The year of Loon's founding as a community has not been ascertained due to the dearth of official documents. The earliest year to reckon is 1610 when a nucleus Christian community in the coastal village of Napo allegedly resulted from the ministering activities of the Jesuit friars who came to the Philippines more than 85 years earlier.
Church records, however, show that the first parish priest, also a Jesuit, was installed in 1753. The Recollect priests took over the administration of the local church in the late 1760s, but it was only in around 1855 when the imposing stone church of the Our Lady of Light (Birhen sa Kasilak) was completed.
Since 1753, more than 70 priests had served the parish. Today, Loon has five Catholic parishes, the last one (Parish of Our Lady of Peace and Good Voyage) having been established on November 19, 2000.
A 200-year gap exists between the emergence (in historical records) of the community in Napo in 1610 and the installation of Tomas Sevilla in 1810 as Loon’s first town executive. Then addressed as ‘cabeza de barangay’, the municipal mayor was called ‘capitan’ and ‘presidente municipal’ in the ensuing years.
Thirty-two mayors had served the municipality, excluding the incumbent, mayor, Dr. Lloyd Peter M. Lopez. At least three town heads served for more than one term, namely, Vivencio Nazareno (1916-22 and 1928-31); Geronimo Lituañas (appointed, 1946-47 and elected, 1948-51); and Wilfredo Caresosa (1980-86 and 1988-98).
Loon always figures prominently in the political history of the province. Towards the end of the 19th century when the Americans first set foot on Bohol and were met by resistant forces of the local guerrillas opposed to another foreign dominion, Loon was the first town burned by the aggressors in an effort to subdue the reluctant natives.
Just before the century ended, Mariano Sumatra, a.k.a. Mariano “Anoy” Datahan, a native of Barangay Canhangdon Occidental, founded the Eskaya community in Bayabas, Guindulman which later spread to Taytay, Duero. Although not a cultural minority group, the Eskaya has its own system of doing things including the use of an alphabet mostly consisting of symbols representing nature and parts of the human body.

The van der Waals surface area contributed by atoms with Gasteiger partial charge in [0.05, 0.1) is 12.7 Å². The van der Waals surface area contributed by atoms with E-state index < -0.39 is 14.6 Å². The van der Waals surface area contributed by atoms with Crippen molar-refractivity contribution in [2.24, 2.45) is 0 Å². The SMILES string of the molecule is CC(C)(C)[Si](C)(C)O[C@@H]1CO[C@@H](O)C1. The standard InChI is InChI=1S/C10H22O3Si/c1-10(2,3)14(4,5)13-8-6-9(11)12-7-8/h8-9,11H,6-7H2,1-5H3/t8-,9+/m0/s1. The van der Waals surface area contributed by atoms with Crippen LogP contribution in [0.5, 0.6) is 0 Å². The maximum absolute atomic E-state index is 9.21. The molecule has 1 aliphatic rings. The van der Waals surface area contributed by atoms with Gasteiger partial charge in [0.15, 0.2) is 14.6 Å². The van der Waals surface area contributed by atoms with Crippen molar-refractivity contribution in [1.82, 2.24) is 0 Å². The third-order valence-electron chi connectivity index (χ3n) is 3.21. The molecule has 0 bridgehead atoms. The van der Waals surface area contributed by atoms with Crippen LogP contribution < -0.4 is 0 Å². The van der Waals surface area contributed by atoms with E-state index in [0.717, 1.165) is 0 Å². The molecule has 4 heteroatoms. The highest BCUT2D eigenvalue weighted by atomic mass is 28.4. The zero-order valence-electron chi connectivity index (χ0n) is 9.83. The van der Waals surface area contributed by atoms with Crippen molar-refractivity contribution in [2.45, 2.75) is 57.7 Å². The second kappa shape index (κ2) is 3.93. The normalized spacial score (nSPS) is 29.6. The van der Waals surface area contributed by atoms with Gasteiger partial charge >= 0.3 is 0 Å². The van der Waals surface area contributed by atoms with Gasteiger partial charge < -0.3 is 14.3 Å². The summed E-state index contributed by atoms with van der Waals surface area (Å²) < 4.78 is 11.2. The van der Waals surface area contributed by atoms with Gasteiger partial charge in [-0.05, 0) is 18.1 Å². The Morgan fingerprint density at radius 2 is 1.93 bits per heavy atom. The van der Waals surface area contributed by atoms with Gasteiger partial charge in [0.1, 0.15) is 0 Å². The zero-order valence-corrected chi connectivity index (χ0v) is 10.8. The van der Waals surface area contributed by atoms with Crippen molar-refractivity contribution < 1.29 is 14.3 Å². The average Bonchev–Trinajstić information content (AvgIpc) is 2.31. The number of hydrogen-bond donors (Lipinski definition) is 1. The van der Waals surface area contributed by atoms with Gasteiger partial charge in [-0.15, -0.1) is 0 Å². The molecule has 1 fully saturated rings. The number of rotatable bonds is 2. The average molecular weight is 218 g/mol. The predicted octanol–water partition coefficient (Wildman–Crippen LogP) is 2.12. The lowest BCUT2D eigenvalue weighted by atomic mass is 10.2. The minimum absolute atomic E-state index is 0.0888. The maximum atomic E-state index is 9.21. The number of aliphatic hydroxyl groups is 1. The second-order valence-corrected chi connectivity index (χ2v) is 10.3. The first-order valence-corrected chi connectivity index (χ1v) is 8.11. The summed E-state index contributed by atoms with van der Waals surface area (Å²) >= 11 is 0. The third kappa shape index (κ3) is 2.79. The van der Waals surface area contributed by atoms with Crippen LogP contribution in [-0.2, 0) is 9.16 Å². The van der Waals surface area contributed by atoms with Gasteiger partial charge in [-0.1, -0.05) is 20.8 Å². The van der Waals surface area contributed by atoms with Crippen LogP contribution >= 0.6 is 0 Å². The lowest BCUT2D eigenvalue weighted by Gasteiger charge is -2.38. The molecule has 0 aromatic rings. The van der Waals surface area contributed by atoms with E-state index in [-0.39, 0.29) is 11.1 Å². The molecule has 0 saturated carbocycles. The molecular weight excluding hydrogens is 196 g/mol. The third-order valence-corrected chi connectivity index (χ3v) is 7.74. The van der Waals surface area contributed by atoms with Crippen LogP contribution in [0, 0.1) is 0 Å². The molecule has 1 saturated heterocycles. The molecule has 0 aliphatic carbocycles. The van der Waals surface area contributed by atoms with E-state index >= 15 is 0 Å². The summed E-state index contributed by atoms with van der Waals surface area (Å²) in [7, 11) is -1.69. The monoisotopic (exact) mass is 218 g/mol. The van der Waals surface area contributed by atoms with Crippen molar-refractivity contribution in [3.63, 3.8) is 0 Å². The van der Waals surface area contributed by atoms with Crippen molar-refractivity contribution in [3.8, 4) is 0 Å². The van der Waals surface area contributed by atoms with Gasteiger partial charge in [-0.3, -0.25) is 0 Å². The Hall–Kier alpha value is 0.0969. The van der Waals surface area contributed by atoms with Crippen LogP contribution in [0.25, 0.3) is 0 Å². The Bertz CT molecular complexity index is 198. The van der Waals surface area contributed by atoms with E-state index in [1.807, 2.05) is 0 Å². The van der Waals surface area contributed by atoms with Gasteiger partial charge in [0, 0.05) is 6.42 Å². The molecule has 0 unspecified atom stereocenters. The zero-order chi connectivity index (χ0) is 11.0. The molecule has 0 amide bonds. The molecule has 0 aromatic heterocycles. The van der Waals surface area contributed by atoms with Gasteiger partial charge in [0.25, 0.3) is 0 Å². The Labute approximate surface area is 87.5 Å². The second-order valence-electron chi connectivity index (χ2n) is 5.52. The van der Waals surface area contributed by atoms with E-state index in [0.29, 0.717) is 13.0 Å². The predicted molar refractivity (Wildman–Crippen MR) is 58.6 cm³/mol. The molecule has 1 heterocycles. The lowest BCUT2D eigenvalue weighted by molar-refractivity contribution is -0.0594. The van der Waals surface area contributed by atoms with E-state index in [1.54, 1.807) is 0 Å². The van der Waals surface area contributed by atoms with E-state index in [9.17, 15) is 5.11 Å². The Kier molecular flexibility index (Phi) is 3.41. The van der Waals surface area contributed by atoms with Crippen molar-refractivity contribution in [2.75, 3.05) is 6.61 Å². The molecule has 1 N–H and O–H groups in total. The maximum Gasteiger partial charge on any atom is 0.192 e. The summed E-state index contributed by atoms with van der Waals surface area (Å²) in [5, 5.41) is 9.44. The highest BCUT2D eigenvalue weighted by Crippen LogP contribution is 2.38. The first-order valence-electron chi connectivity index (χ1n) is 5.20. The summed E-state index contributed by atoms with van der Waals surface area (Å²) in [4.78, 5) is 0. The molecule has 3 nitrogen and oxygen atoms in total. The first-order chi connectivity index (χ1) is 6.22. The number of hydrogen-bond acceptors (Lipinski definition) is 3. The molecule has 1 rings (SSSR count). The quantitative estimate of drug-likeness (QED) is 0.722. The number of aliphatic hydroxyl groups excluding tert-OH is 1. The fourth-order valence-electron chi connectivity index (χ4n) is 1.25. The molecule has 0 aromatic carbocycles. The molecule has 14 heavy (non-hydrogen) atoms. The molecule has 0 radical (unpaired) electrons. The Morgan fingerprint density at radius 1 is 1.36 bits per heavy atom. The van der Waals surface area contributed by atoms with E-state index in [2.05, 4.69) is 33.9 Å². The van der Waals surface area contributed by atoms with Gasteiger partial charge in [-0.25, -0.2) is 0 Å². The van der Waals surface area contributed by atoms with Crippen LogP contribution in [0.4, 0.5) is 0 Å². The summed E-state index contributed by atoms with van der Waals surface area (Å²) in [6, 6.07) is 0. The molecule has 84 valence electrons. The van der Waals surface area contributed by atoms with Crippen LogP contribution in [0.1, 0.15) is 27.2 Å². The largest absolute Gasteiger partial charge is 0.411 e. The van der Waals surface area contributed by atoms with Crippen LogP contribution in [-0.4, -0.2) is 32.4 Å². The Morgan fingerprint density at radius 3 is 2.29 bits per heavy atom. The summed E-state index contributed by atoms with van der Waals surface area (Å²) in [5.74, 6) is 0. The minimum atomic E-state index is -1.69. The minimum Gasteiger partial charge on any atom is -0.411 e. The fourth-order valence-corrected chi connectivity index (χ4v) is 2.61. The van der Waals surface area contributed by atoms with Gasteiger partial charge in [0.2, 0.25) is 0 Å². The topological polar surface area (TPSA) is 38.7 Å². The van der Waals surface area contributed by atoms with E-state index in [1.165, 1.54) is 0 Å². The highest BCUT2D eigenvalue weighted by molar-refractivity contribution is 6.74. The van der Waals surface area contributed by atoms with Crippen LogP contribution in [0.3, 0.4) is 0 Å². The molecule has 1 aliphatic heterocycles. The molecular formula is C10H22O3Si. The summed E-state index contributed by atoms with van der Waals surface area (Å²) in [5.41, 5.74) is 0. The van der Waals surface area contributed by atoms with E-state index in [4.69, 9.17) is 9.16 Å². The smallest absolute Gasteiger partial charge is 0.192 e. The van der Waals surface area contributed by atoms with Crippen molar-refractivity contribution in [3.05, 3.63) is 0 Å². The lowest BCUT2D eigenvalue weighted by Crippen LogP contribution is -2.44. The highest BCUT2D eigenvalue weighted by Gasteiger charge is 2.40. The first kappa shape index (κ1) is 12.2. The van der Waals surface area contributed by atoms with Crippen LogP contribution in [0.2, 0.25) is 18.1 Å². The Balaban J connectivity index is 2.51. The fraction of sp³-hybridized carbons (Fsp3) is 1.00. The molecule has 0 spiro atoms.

In about 1900, when enmity towards the foreigners subsided, an American engineer visited Loon and described it as a fertile plateau planted with coconut, corn and tobacco, and a progressive town of 16,000 people. He wrote about the imposing structures of the town like the church and convent, stone stairway or Inang-angan, and wharf; children going to school; an affluent community with well-kept environs; and a spring flowing from a cave on the northern edge of the town, after which the name Loon (from ‘nag-loon’, or the merging of freshwater and saltwater) was coined.
In 1903, the first official count of inhabitants was conducted nationwide. Loon’s population was described as fairly large at 18,114 residents. At that time, no other Bohol municipality, including Tagbilaran, registered more than 10,000 residents.
On September 27, 1942, amid the raging US-Japan war, the MoalongRiver that dissects the municipality into the northern and southern parts, became mute witness to the most successful ambush mounted against the Japanese imperial forces by the Boholano guerrillas led by Vicente T. Cubero, a.k.a. Captain Francisco Salazar. Considered the hero of the Battle of Moalong, Salazar claimed to have his family roots in Barangay Pondol. It was Juan ‘Aning’ Relampagos, a former member of the United States Armed Forces in the Far East (USAFE), who brought Salazar to Bohol. Relampagos disguised himself as a trader sailing between Mindanao and the Visayan islands. He met Salazar while plying his goods in the southern towns of Leyte. Relampagos later became municipal mayor and member of the provincial board. The war exploits of Cubero are described in the book entitled "Boholano Guerrillas in Action" that was written by Pio B. Ferandos, former Cebu RTC judge and Loon mayor.